Magazine Recipes

30 Exotic Vegan Recipes from Around the World

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By Lora O’Brien

The world is getting smaller and thank god for that. Time was (or so I’ve been told!) that food in the UK consisted basically of boiled cabbage, potatoes and beef. With maybe some nice fish and chips thrown in for a change, and of course, Sundays were all about the (meaty) roast. Foods like ‘Dim Sum’, ‘Gado Gado’ and ‘Enchiladas’ were about as British as Carmen Miranda dancing the samba in a fruit hat – but that was then.

Today, Britain and most other nations in the world are a happy mixed salad bowl  of world cuisines – so much so that chefs have gained the confidence to put a spin or two on traditionally foreign dishes, including making vegan substitutions when required.

Whether you’re a fan of spicy Indian or subtle sushi, we’ve got some  Exotic Vegan Recipes from Around the World that take the best foods from around the globe and put them right into your kitchen.

Indian

Some may be  cautious with Indian food due to the fear of too much spice, but real Indian food isn’t spicy so much as it is aromatic. That is, spices are used, yes – but not to set your tongue on fire and dull the tastebuds; rather cumin, coriander and tumeric are often used in brilliant combinations to  enhance food, much the same way a perfume makes a woman all the more charming. And whereas Indian food can sometimes leave you feeling weighed down and experiencing somewhat of a food baby, these recipes will do the opposite!

1.Tofu Cauliflower Korma

Let me just get it out there . . .  I personally don’t do well with chili. I can’t help it; whenever I eat anything too high on the spice scale, it’s like my esophagus turns into a roaring inferno and I can’t drink enough water to put it out. So a nice korma is the perfect mixture of creamy, delicious coconut and subtle spice. The addition of the tofu in this recipe really bulks the curry out in place of where meat would be in a traditional recipe, making it a nice, filling dish.

Get the recipe here.

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2. Butter Chik’un

Butter chicken is a popular Indian dish. It’s creamy and mildly spiced, making it a perfect dish if you’re just starting to introduce Indian flavour and spices to your cooking. The sweet couple at    hotforfood have waved their magic wand to banish boring food and have created this butter chicken recipe, and if you really love detailed instructions for cooking, they even have a YouTube video so you can follow along.

Get the recipe here.

3. Golden Lentil Dal with Cilantro Speckled Basmati

The best thing about this recipe? The leftovers! Have you ever eaten Indian food the next day? It’s just as good, trust me so if you make too much of this, you can enjoy it for a few days, hurrah! This dal is creamy from the coconut giving it a real rich texture. You’ve probably eaten a curry before and felt as though your body has become sluggish and heavy to lug about, right? Well, this recipe will do the opposite – it’s going to leave you energized. What more can we ask for from good food?

Get the recipe here.

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4. Beetroot & ‘Paneer’ Curry

Healthy eating really allows you to get creative when re-inventing popular cuisines to suit your lifestyle. And this beetroot and ‘paneer’ curry is just bursting with delicious colours and tasty flavours. Though paneer is usually cheese, this one uses tofu instead, so it’s absolutely vegan friendly, and holds so much goodness from the beetroot, potatoes and the array of seasoning. You could even go one step further and make some vegan naan bread to pop it up, mmmhmm!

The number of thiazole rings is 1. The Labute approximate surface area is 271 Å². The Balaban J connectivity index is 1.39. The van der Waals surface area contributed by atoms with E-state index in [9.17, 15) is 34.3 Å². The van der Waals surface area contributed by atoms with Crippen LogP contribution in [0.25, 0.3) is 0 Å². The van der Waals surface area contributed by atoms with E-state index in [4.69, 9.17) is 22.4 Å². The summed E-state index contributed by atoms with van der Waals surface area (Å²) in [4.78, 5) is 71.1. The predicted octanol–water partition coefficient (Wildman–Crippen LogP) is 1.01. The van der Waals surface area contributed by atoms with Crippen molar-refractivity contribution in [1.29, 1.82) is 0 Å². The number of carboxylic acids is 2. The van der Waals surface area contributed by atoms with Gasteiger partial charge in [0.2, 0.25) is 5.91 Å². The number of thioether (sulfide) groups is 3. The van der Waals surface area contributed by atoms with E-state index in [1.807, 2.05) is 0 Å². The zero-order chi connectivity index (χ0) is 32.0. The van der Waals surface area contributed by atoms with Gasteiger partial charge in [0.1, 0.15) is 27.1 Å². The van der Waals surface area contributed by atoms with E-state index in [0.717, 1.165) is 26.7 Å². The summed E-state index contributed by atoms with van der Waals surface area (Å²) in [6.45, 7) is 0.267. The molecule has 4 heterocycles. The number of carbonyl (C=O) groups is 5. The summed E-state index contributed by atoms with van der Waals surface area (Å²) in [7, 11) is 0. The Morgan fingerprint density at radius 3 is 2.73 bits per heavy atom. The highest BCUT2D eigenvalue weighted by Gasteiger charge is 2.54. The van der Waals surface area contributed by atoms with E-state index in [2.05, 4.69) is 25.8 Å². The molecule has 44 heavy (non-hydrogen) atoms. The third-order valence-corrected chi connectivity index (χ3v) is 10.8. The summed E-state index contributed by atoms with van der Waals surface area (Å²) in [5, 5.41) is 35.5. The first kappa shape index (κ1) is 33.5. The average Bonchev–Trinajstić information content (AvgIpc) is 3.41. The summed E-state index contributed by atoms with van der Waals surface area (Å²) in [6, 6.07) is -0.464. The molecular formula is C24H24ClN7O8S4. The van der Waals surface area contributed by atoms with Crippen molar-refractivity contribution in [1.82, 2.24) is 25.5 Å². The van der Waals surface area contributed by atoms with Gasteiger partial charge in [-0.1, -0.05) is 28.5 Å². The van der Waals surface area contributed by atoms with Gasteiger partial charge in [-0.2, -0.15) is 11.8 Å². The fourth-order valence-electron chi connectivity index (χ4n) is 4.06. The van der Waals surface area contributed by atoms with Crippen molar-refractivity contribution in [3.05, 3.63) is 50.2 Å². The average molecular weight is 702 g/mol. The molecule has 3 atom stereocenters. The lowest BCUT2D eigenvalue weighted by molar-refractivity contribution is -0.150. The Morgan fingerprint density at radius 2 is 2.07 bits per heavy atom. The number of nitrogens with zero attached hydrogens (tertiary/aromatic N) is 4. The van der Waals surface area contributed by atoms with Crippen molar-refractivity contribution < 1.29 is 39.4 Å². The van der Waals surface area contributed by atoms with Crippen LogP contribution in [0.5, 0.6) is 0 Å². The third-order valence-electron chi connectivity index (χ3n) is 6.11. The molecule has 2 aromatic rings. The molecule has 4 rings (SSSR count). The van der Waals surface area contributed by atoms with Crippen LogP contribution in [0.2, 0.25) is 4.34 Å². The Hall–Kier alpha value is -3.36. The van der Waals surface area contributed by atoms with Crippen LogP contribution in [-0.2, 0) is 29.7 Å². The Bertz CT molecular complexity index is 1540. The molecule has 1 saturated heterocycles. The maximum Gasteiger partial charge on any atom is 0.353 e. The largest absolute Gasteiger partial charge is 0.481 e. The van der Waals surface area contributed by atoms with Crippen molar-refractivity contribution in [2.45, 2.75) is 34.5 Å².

Get the recipe here.

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5.  Coconut Curry

Curries don’t have to blow your brains out with their spice levels: they can be rich and creamy, too. This coconut curry recipe is brimming with veggies such as broccoli, carrot, onion and snow peas but you could easily adapt this to your own preferences. I definitely suggest adding in some potato or an extra hit of healthy carbs. As for the spice factor: just a little curry powder with a pinch of cayenne is all this recipe calls for. Want a warmer vibe? Add a little cinnamon.

Get the recipe here.

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Chinese

Who doesn’t enjoy a good Chinese takeaway? Problem is, they’re often loaded with MSG, salt and artificial colourings. So best to find some great recipes, like these below, and make your own!

1. Sweet & Sour Tofu

Sweet and sour is a  favourite Chinese dish but one that usually contains chunks of chicken or pork, making it a no-no if you’re vegan or just looking to cut out your meat intake. Well, the good news is you can now re-create this dish with the use of tofu. I know some of you may be thinking, tofu? That bland block of nothingness? Well it’s actually a great ingredient to use in place of meat: firm tofu holds its texture whilst it’s easy to season and to make taste delicious.  Serve it over a bowl of rice to re-create that popular dish you’d buy from your local takeaway.

Get the recipe here.

 

2. Vegan Fried Rice

Rice is a standard side dish when ordering Chinese foods. I mean, who doesn’t order a rice dish? It’s practically takeaway etiquette. However, not many of the rice dishes are vegan and even plain rice can be a little dull and in need of a little sprucing, so this recipe is perfect. Cook up a large helping and serve it as a side dish.